It isn't a lawless zone. If a military vessel captures suspected pirates, where is the appropriate jurisdiction for bringing them to trial?
I'm not sure. People have been prosecuted in a number of countires: USA and Denmark, but mainly Kenya. But the Kenyans wanted to stop having to be the prosecutors but were pleaded with by the West and have started up again. So I thinks its got something to do with countries local to the incidents; the origin of the navy's involved; and the country of origin of the pirates.
More like the country with the ability to bring the charges.
Someone else should know.
If a private vessel defends itself in international waters, is it subject to the laws of the country in which it is flagged?
I don't think the flagged country, normally. I thought it was the next country you stop at you need to report incidents and they are ment to investigate.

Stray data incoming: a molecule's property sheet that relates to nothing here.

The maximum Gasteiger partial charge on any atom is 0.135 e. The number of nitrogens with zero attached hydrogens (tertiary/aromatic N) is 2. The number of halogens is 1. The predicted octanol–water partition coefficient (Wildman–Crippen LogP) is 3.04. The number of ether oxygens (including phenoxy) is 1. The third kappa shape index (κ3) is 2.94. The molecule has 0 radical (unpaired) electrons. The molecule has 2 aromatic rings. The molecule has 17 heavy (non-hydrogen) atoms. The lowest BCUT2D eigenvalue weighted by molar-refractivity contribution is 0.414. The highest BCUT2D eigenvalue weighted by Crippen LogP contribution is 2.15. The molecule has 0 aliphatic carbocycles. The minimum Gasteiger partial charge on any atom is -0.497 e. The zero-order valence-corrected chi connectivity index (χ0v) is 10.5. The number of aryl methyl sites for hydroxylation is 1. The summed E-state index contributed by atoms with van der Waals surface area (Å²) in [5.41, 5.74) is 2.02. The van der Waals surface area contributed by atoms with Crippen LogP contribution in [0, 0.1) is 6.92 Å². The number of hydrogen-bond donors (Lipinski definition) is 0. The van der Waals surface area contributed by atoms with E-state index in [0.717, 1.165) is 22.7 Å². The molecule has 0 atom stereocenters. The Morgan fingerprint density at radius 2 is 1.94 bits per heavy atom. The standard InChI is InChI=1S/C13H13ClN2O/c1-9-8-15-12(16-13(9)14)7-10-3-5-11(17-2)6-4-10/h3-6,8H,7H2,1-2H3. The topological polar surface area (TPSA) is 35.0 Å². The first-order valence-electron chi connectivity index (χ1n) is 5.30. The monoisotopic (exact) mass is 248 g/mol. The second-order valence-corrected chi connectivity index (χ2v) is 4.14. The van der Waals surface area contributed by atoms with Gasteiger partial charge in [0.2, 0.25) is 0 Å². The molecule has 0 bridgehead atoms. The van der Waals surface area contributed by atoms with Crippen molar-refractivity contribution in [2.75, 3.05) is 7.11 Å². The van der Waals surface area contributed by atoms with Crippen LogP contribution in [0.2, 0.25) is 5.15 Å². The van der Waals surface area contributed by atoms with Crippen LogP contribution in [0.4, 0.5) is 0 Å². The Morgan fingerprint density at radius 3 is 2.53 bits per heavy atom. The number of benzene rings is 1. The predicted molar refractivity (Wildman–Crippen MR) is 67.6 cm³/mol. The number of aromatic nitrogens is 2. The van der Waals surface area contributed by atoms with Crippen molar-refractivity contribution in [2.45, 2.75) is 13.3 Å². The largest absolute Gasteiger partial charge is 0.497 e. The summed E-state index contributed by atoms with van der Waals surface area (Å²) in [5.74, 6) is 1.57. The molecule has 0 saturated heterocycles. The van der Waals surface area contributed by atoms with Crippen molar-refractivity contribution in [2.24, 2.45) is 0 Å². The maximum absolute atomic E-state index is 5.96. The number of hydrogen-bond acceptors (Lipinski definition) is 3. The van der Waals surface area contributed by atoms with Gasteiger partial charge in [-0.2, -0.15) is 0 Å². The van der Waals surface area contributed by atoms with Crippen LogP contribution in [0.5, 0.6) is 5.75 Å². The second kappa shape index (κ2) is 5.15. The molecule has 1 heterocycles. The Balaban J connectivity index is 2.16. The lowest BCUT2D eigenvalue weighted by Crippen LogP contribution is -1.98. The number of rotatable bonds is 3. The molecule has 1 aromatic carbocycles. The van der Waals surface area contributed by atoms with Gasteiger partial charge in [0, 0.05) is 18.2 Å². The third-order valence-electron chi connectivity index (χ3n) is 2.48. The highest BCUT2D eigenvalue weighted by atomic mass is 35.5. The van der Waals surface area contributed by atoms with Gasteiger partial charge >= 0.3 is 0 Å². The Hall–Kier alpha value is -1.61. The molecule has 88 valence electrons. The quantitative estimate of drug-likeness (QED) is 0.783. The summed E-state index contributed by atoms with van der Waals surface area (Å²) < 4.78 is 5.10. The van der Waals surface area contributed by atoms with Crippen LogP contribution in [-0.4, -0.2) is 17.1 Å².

Certanly the laws of a flagged country can't be exclusivly held as that would be called extraterritoriality it would need to be international law.
I sure as hell wouldn't be reporting I shot 6 pirates when docking in Djabouti, Sudan or Egypt. You wouldn't be hear from again!
Would arming commercial vessels (or putting military units on board) provide enough deterrence over time?
As I understand it commercial vessels can't carry weapons because too many ports refuse them entry. A cargo ship has to be able to go anywhere. So none have guns.
Maybe someone on here is a lawyer with international law experience? Just give us 3 minutes of your time and send your $10,000 bill to Sailnet.com!